Tuesday, 8 October 2013


..is where I left  off on my last blog.

As I was mooching around and snapping the odd random photo on the ranch,
I looked up to see a coyote laying on a bale.
Nothing really unusual,
as  the coyotes lay on the bales watching what we do quite often.

What did rather surprise me is that this coyote was laying on a bale,
in the middle of the pasture where the sheep were grazing!

Now, just because we do not kill,  shoot, hunt, trap, snare any predators on our place,
it does not mean that we have to tolerate bad behaviour on the part of the predators.
I want to co-exist, but they do need to respect my sheep's personal space.
And, this  intrusion is a little too close for comfort.

Now, our ewes have pretty much the run of the back half of our place.
They are roaming around about 320 acres of heavy bush and some pastures  eating off the second cut alfalfa hay before winter sets in.
This area is thick with predators.

The ewes
 It is not that we don't have enough guardian dogs out there,
the problem is more of a  logistical nature.

We have 7 active sarplaninac guardian dogs,
however here is what I am dealing with:
Fena is out of action because of her pups.
Katcha and Shadow have been in with the ewes but that needs to change.. ( see below)
Katcha and Lucy dislike each other, they like to fight at times.
Vuk and Lucy are in with the lambs.
Mali is in with the rams.
Beli was not in with anyone,
 as he and Vuk cannot be close to each other.
They will make every attempt at killing each other if given the opportunity.
I generally like to have a pasture of two separating these two!
Shadow  and Mali are not yet mature enough for the big jobs,
and Mali is going through some "puberty"  issues that need working on.
To top it all off Katcha is in season and will need to be moved away from the boys.

So, in order to thwart any intentions of the coyotes making an easy meal of our ewes,
 I needed to add in some proverbial "BIG GUNS".
That means rearranging the dogs to be more effective.
So, Katcha moved out because of her impending heat, she is in with the rams.
( We want the boy's minds to stay on the job at hand).
Mali is in another group of rams, as she still needs a little supervision.
Vuk was moved to another alfalfa pasture with "his couple hundred lambs"
Fena was releived of her motherhood duties to come and join the team.
Lucy was taken from the partnership with Vuk, and moved to the ewes.
Beli was added in.
Shadow stayed where he was.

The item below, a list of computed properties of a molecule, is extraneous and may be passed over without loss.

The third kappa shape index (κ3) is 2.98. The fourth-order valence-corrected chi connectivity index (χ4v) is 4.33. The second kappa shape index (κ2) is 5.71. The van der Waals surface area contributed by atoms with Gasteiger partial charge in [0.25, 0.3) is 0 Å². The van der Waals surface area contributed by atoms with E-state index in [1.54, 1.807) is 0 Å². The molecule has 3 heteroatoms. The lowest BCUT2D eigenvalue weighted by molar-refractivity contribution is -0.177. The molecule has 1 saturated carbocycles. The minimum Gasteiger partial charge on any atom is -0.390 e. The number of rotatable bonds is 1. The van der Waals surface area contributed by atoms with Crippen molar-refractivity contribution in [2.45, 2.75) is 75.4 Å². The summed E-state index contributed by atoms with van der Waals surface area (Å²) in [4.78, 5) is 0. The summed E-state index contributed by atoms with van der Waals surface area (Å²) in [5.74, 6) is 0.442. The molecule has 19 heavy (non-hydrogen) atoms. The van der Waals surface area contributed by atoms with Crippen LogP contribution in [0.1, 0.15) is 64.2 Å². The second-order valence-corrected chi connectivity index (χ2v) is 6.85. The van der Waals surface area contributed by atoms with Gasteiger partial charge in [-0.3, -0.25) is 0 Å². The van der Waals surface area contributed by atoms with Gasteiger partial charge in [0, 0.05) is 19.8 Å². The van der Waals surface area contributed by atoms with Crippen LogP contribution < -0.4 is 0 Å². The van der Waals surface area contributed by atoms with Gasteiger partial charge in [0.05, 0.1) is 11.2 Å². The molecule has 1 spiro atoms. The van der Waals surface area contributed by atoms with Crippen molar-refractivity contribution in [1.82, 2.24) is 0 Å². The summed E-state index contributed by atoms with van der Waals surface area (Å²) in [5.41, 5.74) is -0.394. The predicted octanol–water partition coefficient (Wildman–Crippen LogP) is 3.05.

The A- Team is now Beli, Fena, Lucy and Shadow.
Let me introduce each of these dogs.
From left to right: Lucy, Fena, Beli and Shadow (keeping a respectful distance from Beli)

Beli is our BWD ( Big White Dog).

He is an active coyote chaser,
he is the oldest adult male here, he was been in some skirmishes and knows the drill.
He likes to patrol, checks in with the ewes and is  the "muscle" in this mix.
Fena, is the spotter, the sniper.

She is the most experienced female on this place.
She can spot a coyote a mile away, she knows exactly where the coyotes hang out,
 what their routes are and is constantly watching out for them.
Plotting and planninng.
Very intelligent, reliable, calm and intuitive.

She is  the one to warn of danger,
when she barks, the others pay attention!
She uses this sometimes as a distraction, when another dog has a nice bone and she wants it,
she will walk off, peer into the bush, growl and warn,
the others come running and she sneaks back to get the bone.
I regard her very much as the brains of this security department.

Then we have Lucy, the daughter of Fena and Beli.

Another outstanding dog, she is alert, willing, sharp, attentive.
She knows the drill, gets along with most of the other dogs (except for Katcha).
A great, reliable worker.
She is next in line for the top dog position here.
Finally, we have Shadow.
What must I say?

He is still a bit immature,
does not know the ways of Wile E Coyote yet.
This is his opportunity to wake up..

to learn, to shine..

Every night the all the sheep and lambs are night corralled,
this makes  the work for the dogs easier,
and gives me more peace of mind.
By night corralling,
the chance of being predated on is reduced
by 79-94% (according to scientiests in Europe)
add in some good dogs and  a few electric fences
and, the odds are stacked in favour of  the sheep.

Since, I have readjusted things on our place,
I have not seen a coyote on a bale for the last few days.
More dog power,
a management adjustment and things are back to being orderly.

A bit more of this..

And, it was time to move on for this coyote..


  1. What a wonderful post, thank you! I love your process here. You see a coyote, a bit too close for comfort, but instead of blowing it away you make decisions about how to rearrange your dogs so they protect the flock, without killing the coyote. I so admire your way of thinking and hope it will spread to more and more ranchers.

  2. I have found that even though we have a very small farm that is fully fenced, the local coyotes and foxes (we have poultry) seem to know exactly where and how our dogs are working. No surprise - it's kind of their job to know, and when defenses are down or areas are vulnerable, it doesn't take more than a day or two before the predators have changed their own tactics to match the new opportunities.


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